“As the years slipped by, each generation gets further away from the knowledge of the very important part horses played in creating the farming industry we take so much for granted today.”
This observation about the roles of horses in agriculture was written by Alex Middleton in an autobiography he compiled in 1985. Middleton was born in Scotland in 1915. In 1929, when he was 13, he immigrated to Canada with his family and settled on a farm in Sheffield Mills. He wrote the autobiography after he retired so, as he noted, his descendants would have a record of his life and times.
The autobiography is some 460 pages and only about a dozen copies were printed. I mentioned the autobiography before, when Mr. Middleton gave me the chapter that described the Canard River in the 1930s and 1940s. In currently reading the work in its entirety, I was struck by his humorous tales about farm horses and oxen and their now mostly forgotten role in agriculture in the early days.
When Mr. Middleton arrived in Kings County, the tractor was well on its way to replacing horses and oxen. Yet on many older farms at this time the horse and ox were still heavily used. “Speaking of horses, Middleton says in writing about their ancestry, “along until the early 30s there were few horses imported; replacements were all homegrown and it was a common sight to see a team working with a colt running alongside. When the team stopped for a breather, the colt helped himself to a free lunch.”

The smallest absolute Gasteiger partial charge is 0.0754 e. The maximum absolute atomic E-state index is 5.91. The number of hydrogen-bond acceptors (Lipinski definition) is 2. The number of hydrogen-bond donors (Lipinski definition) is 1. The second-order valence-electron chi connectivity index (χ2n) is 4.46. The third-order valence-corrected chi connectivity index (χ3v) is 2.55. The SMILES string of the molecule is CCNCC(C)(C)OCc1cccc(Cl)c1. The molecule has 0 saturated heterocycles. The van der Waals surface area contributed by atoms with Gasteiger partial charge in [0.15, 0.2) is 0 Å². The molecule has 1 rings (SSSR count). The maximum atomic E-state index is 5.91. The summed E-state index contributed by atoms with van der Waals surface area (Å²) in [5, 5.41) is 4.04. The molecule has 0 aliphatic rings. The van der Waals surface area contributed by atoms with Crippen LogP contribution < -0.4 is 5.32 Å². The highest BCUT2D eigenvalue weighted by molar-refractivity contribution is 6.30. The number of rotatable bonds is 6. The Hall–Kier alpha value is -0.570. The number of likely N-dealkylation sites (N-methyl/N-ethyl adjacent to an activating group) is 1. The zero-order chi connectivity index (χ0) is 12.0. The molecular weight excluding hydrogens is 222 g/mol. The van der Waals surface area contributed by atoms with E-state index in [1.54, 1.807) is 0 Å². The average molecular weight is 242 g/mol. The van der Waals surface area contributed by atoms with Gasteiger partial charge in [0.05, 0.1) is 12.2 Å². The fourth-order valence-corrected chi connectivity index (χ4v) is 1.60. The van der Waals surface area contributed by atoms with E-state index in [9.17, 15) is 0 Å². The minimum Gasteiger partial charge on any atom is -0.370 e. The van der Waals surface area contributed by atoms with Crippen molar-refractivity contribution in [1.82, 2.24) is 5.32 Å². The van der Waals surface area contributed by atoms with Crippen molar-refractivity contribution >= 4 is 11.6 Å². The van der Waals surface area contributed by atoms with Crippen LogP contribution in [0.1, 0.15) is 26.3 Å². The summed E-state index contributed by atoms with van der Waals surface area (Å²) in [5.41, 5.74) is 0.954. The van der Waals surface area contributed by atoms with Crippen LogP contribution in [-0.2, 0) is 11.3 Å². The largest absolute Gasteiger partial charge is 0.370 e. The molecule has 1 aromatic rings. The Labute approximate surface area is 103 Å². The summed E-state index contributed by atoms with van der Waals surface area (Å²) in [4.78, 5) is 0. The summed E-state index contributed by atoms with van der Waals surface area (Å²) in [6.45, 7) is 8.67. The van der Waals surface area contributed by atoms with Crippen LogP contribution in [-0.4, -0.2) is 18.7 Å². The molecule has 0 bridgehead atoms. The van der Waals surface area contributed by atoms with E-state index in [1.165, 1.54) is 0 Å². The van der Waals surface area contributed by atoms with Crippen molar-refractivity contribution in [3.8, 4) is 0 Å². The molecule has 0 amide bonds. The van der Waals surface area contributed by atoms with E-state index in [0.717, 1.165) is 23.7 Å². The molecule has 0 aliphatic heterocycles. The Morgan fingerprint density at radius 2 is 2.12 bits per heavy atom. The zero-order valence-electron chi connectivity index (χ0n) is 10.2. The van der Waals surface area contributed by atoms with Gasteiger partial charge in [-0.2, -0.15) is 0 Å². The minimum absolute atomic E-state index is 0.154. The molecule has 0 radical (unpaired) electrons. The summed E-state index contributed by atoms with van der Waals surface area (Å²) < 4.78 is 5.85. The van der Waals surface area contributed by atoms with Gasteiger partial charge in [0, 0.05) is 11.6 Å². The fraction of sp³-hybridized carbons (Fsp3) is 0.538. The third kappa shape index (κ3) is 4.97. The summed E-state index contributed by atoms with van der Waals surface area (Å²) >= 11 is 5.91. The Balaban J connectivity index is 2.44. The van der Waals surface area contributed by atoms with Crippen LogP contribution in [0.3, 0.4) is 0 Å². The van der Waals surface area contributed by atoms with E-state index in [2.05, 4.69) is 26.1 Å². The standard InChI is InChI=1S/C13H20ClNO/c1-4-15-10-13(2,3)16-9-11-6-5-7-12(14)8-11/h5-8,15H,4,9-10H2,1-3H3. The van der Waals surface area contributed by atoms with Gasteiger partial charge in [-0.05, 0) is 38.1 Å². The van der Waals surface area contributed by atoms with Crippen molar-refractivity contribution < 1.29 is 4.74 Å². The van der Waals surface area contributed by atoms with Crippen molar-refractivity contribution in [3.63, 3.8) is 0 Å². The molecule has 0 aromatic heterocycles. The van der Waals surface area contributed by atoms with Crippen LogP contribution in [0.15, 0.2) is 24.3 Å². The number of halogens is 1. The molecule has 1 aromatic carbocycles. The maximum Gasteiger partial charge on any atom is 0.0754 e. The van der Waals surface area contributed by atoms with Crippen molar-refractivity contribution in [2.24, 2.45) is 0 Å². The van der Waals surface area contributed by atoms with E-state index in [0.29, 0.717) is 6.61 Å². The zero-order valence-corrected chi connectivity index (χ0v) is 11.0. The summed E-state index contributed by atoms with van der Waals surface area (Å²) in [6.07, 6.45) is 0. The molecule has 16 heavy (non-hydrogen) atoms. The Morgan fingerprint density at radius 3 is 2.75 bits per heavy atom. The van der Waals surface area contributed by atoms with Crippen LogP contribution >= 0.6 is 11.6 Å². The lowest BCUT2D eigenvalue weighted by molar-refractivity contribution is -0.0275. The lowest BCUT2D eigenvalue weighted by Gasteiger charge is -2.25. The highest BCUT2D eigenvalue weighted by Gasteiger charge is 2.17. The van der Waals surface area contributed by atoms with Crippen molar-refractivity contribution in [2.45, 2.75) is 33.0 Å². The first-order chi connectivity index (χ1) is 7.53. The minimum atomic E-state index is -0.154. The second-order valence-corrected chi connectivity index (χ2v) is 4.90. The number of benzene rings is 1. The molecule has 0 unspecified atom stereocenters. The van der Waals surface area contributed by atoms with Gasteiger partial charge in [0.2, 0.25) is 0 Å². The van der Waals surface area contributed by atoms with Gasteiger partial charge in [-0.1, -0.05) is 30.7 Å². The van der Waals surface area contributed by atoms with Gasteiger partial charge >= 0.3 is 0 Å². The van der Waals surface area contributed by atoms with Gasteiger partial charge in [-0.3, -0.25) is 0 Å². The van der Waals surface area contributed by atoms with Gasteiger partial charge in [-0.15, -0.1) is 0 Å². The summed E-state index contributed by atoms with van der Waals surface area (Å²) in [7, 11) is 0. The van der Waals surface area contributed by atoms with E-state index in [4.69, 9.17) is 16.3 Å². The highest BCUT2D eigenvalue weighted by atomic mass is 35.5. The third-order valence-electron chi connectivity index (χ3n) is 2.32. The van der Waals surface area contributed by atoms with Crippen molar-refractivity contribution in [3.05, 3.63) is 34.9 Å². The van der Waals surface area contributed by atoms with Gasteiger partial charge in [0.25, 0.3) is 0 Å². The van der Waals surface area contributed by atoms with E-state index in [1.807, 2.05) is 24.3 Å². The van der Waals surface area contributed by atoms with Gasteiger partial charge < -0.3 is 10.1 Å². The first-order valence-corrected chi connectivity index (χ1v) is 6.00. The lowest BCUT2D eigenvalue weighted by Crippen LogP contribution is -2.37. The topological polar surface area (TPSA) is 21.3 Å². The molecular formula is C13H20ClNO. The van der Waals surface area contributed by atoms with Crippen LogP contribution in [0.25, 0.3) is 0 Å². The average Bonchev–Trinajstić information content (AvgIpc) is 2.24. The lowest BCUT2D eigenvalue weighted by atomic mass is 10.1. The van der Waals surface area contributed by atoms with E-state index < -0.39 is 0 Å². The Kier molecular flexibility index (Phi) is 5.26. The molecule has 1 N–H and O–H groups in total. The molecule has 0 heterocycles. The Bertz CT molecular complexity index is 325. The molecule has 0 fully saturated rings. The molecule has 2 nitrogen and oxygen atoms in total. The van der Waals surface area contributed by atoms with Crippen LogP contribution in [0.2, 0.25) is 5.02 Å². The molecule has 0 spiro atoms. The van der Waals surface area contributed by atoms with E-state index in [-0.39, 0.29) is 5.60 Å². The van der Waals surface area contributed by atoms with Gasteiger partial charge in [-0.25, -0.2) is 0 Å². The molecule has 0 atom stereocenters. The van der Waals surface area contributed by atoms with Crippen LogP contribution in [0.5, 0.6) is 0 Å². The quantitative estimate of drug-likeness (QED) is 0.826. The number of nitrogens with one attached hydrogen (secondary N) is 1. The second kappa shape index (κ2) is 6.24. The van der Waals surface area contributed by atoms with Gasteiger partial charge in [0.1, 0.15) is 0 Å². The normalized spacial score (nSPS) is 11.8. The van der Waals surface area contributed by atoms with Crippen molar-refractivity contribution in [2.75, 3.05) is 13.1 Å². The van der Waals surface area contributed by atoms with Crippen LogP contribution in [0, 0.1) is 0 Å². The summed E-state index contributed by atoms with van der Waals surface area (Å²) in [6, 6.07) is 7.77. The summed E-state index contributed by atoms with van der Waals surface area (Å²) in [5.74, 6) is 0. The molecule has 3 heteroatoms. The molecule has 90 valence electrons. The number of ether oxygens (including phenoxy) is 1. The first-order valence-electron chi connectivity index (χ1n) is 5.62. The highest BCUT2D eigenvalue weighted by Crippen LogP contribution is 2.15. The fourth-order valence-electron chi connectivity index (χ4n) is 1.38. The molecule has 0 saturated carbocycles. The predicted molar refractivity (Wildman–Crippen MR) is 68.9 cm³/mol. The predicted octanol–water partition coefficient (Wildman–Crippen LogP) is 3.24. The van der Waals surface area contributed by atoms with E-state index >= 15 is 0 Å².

Middleton tells about a scheme a Montreal brewery (most likely Molsons) came up with in 1934 to improve the caliber of horses in Nova Scotia. The brewery offered “to bring in 10 registered black Percheron studs for breeding purposes at very nominal fees.” Middleton says the government put the kibosh to this plan and wouldn’t hear of it since there was a catch. “Each buggy these horses were going to pull was to have a small ad on it advertising the brand of beer the brewery manufactured.”
Reminiscing, Middleton recalls the “many different quirks some of (the horses) had, like the black mare, Dolly, who every time we stopped at a water managed to pull her bridle off, no matter how securely it was buckled. Also old Harry, who we had to stop watering on the road because he insisted on trying to roll in the water.”
One discovered that each horse had “an individual personality all of its own,” Middleton says, and “good or bad you learned to cope with it. Some (horses) were very smart, some very stupid, some high strung, some so damned lazy, like one of my neighbors said about one of his: ‘The old bitch would get on the wagon and ride if she could’.”
A good note to close on. Later I’ll look at social activities in the 1930s and 1940s as seen through the eyes of the late Alex Middleton.